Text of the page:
The British Pound saw its worst weekly decline against the US dollar in over 3 years, as an overwhelming greenback onslaught combined with bearish economic developments to send GBPUSD to 21-month lows. Yet pronounced drops in the euro actually left the Sterling at its highest levels in three months against its EMU counterpart, and outlook for the currency may not necessarily be as dim as recent GBPUSD price action would suggest. Our fundamental bias for the British Pound remains bearish due to a steady stream of disappointing economic data, but the coming week’s developments could potentially bring a change in the tide for the recently downtrodden UK currency.

Soon-to-be released Consumer Price Index results, UK Jobless Claims data, and a Bank of England Quarterly Inflation Report all show potential to force major moves in British Pound currency pairs. With the first major event on the ledger, analysts predict that CPI figures will show headline domestic inflation at a whopping 4.2 percent—a full 2.2 percent above the Bank of England’s target rate of 2.00. Forecasts for steady gains in inflation have thus far been unable to shift market outlook for the future of UK interest rates, but a significantly higher-than-expected result could be just enough to boost BoE rate expectations. We will certainly get a better grasp of where the Bank of England is likely to go with future interest rates in the following day’s key Quarterly Inflation Report.

Given uncertainty surrounding outlook for British Pound yields, traders will be quick to react to any significant shifts in rhetoric in the BoE’s Inflation Report. Hawkish rhetoric or any explicit mention of monetary policy tightening could be just enough to lift forecasts for GBP rates. Overnight Interest Swaps currently show forecasts of 50 basis points in BoE interest rate cuts through the coming 12 months. Given that markets predict 80 basis points in interest rate increases from the US Federal Reserve, it is little wonder that we have seen the GBPUSD slide to fresh lows. The results of the Quarterly Inflation Report may certainly drive GBP volatility, while an earlier-morning UK Jobless Claims data release could likewise drive sharp price moves on any surprises. - DR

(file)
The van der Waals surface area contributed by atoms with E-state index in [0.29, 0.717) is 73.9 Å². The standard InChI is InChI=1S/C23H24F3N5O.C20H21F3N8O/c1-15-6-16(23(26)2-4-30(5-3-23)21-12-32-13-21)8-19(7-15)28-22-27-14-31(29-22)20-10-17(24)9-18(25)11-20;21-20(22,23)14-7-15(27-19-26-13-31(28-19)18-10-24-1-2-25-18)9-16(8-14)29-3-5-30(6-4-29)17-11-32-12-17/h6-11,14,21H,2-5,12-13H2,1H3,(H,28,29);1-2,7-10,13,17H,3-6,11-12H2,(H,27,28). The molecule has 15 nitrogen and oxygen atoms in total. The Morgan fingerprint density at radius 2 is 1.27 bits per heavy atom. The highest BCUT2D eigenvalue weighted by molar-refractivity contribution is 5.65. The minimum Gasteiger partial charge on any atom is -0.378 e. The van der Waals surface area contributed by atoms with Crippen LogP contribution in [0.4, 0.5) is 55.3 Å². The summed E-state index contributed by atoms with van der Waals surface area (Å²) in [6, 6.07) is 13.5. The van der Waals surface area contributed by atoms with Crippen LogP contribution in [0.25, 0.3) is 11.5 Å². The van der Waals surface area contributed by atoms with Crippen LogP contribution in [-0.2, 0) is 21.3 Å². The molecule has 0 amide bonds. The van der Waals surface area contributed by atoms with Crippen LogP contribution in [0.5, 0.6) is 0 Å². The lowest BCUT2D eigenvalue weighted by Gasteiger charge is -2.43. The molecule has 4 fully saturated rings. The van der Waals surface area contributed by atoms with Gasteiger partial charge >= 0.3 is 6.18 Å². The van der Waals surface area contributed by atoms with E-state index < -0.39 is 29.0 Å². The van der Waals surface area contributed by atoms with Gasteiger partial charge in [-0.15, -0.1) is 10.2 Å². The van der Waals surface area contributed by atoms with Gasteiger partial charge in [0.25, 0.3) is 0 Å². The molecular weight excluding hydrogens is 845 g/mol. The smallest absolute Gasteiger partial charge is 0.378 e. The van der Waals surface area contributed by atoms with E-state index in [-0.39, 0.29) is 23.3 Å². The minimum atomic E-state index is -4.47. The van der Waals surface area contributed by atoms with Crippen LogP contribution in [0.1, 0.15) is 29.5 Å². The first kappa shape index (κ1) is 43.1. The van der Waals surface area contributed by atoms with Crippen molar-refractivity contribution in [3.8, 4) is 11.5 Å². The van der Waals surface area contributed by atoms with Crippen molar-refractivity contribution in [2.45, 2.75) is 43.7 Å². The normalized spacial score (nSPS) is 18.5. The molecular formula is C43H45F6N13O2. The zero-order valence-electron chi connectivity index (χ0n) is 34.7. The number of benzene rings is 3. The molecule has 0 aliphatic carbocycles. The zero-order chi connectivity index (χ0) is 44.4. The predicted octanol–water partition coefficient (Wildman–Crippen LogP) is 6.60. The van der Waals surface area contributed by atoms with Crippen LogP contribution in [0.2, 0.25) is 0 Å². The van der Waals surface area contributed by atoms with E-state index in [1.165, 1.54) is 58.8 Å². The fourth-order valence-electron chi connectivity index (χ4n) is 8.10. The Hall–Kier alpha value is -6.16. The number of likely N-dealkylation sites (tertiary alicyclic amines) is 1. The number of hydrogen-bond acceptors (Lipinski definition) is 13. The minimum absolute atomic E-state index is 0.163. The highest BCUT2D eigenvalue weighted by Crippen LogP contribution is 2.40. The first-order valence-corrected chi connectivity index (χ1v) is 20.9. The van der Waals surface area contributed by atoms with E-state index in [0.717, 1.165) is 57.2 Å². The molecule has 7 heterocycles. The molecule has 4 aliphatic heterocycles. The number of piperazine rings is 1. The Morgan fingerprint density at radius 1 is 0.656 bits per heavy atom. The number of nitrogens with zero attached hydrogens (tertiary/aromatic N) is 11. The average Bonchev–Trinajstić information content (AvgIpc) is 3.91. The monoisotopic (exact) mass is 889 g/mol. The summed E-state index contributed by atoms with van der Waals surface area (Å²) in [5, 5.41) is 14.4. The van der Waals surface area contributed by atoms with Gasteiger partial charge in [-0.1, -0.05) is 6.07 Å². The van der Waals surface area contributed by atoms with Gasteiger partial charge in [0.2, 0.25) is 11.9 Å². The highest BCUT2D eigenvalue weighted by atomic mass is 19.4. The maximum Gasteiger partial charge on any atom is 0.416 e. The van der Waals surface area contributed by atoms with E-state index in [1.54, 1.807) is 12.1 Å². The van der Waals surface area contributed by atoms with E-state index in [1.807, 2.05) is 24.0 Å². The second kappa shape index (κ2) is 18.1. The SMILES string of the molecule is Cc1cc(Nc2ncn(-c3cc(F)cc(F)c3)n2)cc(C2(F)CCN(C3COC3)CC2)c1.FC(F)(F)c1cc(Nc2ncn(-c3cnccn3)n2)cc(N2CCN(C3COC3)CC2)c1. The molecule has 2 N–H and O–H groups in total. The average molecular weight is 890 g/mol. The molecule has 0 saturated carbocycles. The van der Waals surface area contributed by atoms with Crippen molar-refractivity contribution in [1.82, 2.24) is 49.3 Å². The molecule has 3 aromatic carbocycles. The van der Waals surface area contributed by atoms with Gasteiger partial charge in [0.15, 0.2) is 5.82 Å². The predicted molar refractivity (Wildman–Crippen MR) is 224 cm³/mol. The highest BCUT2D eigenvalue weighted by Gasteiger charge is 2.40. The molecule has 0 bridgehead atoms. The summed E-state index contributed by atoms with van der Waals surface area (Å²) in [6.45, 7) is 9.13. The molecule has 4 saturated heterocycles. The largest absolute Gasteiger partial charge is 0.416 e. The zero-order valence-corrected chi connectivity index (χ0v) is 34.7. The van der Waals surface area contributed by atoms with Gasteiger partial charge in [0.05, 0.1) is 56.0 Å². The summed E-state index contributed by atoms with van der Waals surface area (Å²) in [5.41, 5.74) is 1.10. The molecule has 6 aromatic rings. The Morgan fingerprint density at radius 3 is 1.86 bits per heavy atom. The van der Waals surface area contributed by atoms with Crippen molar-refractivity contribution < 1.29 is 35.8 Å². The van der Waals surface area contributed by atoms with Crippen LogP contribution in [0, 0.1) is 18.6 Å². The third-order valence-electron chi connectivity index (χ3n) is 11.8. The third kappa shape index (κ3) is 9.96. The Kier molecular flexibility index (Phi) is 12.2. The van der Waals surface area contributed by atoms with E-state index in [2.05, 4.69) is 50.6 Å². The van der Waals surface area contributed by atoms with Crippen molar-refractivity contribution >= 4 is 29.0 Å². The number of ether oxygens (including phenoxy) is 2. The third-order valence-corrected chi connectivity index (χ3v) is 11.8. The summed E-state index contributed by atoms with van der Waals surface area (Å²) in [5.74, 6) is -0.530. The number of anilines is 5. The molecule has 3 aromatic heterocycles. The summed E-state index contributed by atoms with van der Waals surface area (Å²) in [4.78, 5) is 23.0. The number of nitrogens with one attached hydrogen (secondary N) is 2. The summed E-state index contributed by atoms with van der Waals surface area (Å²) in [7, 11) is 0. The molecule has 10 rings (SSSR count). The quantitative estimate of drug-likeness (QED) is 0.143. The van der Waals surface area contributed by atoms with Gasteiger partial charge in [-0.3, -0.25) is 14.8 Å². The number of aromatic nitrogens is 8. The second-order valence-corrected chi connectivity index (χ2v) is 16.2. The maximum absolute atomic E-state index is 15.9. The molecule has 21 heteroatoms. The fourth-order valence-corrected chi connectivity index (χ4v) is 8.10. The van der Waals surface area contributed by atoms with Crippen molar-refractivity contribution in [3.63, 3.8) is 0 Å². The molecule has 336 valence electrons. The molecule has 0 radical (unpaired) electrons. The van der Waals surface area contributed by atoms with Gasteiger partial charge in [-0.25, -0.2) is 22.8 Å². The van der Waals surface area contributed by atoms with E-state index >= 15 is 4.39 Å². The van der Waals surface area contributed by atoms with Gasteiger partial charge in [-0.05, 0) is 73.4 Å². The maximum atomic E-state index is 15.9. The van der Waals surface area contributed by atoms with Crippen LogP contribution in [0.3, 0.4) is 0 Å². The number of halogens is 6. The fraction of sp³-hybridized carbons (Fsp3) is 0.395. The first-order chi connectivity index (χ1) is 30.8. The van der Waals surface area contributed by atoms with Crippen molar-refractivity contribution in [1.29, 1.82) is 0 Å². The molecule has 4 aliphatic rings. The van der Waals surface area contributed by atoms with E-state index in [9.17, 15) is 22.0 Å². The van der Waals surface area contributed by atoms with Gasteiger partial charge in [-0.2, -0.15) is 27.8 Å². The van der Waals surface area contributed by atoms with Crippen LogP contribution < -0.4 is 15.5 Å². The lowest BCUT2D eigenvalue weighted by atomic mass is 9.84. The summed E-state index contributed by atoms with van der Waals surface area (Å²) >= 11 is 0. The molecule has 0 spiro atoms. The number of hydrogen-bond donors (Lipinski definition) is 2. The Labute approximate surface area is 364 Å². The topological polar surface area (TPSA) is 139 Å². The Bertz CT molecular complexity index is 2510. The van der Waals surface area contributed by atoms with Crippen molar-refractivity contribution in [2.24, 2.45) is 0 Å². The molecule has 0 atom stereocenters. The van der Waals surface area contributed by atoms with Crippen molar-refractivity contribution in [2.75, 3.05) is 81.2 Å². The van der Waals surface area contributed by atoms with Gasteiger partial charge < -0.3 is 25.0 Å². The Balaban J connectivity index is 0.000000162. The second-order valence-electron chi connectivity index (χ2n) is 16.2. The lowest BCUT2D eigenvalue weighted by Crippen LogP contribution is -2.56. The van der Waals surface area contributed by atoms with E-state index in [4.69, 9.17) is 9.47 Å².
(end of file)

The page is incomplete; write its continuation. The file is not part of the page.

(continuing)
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[B]
Swiss Franc Tumbles On Dollar Strength And Risk Appetite

Fundamental Outlook for Swiss Franc: Bearish[/B]

The Swiss Franc like most major currencies fell against the greenback as falling oil prices and declining economies in Europe and Asia led to broad based Bullish dollar sentiment. Crude falling below the technical significant $120 level sparked risk appetite and dollar strength which had the Fran trading heavy early in the week. However, it was President Trichet’s hawkish comments that would send the Franc up nearly 500 points.

Oil now trading below $118 a barrel has led to a month long slump in commodities. Declining raw material and gasoline costs have increased the profit out look for retailers and fueled risk appetite, which will continue to weigh on the Franc. Also, the fundamental picture in Switzerland is expected to decline further as the SECO Consumer Climate indicator is anticipated to fall to -4, which would the first negative reading since October 2005. The slowing growth in the economy and the anticipated effects of the U.S. credit crisis has dampened sentiment, which could see domestic growth fall. Swiss consumer have remained resilient with retail sales increasing 9.4% in May, but declining confidence could lead to shoppers tightening their wallets. There lies some technical resistance ahead for the USDCHF at the 1.0864 price level of the 61.8% Fibl level of the 1.1626 – 0.9641, which may be the only speed bump for the pair. - JR

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[B]
Canadian Dollar Pummeled By Weak Oil, Labor Market Data

Fundamental Outlook for Canadian Dollar: Bearish[/B]